Considering scale

In business, big isn’t always bad. Sometimes the only way to generate the efficiency required to bring a product to market is to operate on such a scale that you can spread your costs across a large range of output.

Standard writing pens used to cost around $12.50, which was approximately a week’s worth of average earnings. However, Bic used the power of economies of scale to mass produce the ball point pen. They bought in bulk, streamlined production, and within three years were selling 40m pens per year. In 2016 Bic sold 7bn pens and the average price fell to just 10 cents. This was good business for Bic, but also for consumers. Suddenly high quality writing instruments were cheap and plentiful.

In the short run, managers are making a highly constrained choice about the optimal use of their current resources. But if we lengthen our time horizons and relax those constraints (i.e. we drop the assumption that any factors of production are fixed), the key question becomes “how does scale impact long-run costs?”

The planning horizon is another way of conceptualizing the long run, and simply means that all costs are variable and therefore vary with respect to output. It doesn’t mean that fixed costs don’t exist, but that you are able to decide which fixed costs to commit to.

And here’s a good tweet that captures the basic point:

Over the shorter term, the decision facing a manager is the utilization of a plant. The question is “how much output should I produce, given the size of the plant?” Over the longer term the question is “what should the size of the plant be?”

As in the short run, the long-run average cost curve will be a “U” shape. As output increases AC will initially decline, because fixed costs can be spread over more units. This is known as economies of scale, and we can split them into two types:

Internal economies of scale occur when average costs depend on the size of the firm.

Examples include:

  • Technical (these refer to production costs and result from things like learning by doing, more efficient machinery, the use of waste products and the specialization of human capital)
  • Commercial – both in terms of buying (bulk discounts) and selling (advertising costs)
  • Financial – better access to finance
  • Managerial – can spread the costs of HR, legal, etc.
  • Risk bearing – can afford to invest heavily in R&D, product diversification, etc.

External economies of scale occur when average costs depend on the size of the industry.

Examples include:

  • Political – the impact of lobbying
  • Infrastructure – benefiting from the same transport hubs and communication networks
  • Access to raw materials (such as a market for inputs or supply of skilled labour)
  • Access to raw materials / supplies
  • Knowledge spillovers – such as publicly funded research
  • Foot traffic

A key source of economies of scale is ‘learning by doing’, and this video shows some fun examples:

The other element of the planning horizon is economies of scope. This occurs when the cost of producing two goods together is less than producing them separately and is another source of advantage for larger firms. Economies of scope allow firms to use the same physical assets or technical knowhow to engage in product diversification that will reach larger markets. For example when BMW created the Xdrive gear shift they ensured that it would be compatible with their full range of new vehicles. It is more cost effective for BMW to develop this asset and bundle it with several different product lines than it is for smaller manufacturers who create specialized versions.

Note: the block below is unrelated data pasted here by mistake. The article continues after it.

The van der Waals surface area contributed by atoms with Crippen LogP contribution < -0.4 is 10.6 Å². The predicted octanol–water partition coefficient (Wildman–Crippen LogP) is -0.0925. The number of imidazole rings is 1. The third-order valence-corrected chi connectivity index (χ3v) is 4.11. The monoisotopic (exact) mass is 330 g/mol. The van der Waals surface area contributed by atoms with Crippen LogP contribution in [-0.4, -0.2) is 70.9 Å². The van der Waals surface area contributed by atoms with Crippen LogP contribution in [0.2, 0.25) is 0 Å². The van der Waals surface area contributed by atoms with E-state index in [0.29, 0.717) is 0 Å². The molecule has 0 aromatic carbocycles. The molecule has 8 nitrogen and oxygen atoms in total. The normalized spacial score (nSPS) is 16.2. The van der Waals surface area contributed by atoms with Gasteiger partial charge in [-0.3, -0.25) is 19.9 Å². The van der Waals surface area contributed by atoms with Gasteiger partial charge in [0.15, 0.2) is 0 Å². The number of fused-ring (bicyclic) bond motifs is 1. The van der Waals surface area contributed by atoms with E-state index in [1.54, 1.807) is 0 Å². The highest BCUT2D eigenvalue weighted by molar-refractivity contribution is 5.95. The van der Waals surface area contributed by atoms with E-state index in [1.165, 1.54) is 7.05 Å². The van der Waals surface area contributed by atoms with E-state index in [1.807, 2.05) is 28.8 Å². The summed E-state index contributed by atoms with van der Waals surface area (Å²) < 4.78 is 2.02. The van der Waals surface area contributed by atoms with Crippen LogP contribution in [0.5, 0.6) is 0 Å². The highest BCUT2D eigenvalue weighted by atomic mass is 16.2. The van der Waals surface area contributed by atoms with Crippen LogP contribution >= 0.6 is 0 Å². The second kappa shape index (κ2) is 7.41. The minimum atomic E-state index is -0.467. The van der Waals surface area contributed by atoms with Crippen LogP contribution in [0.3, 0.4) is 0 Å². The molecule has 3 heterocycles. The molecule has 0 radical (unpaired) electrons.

Once a firm gets to this point, it will start to exhibit diseconomies of scale, which are driven by the following:

  • Managerial costs involved in coordination, control and monitoring
  • Local knowledge
  • Innovation and creativity

The optimal scale of a firm – and indeed an industry – is determined by the shape of the average cost curve. Anti-capitalists are right that sometimes the “optimal scale” will be big, but this isn’t inevitable. It will only tend to be the case where there are high fixed costs, and low managerial costs.

Economies of scale

Energy companies, telecommunication firms or franchised fast food outlets will tend to be large (there are very few boutique oil companies).

Diseconomies of scale

High quality restaurants, plumbers and estate agents all tend to be quite modest in terms of the output produced – the optimal scale will be reasonably small.


The consulting industry has very large multinational companies competing on a fairly even cost basis with small partnerships. If the long-run average total cost curve is pretty flat, there’s no real advantage to being either big or small.

In an advert for DHL the manager of an SME complains about how difficult it is to compete with larger rivals that have more market power, while a manager of a large company complains about how startups are so much more agile. Both of them view logistics as their secret weapon (as you may expect) but both demonstrate that there are advantages to being large and to being small.

If we want goods and services to be made as efficiently as possible, the aim should be to let firms experiment with different scales, and discover what the optimal size is.

  • West, G., 2017, Scale: The Universal Laws of Life and Death in Organisms, Cities and Companies – This book contains a fascinating extension of the mechanistic principles that drive returns to scale and economies of scale can be found (see here for a review)
  • The Great Uncoupling‘, (episode 170 of Sam Harris’ Making Sense podcast, with guest Andrew McAfee), is a timely reminder that economics is about how to make best use of scarce resource, and that efficiency and productivity are good for society and the environment. It also provides an optimistic message about how computing reduces resource use.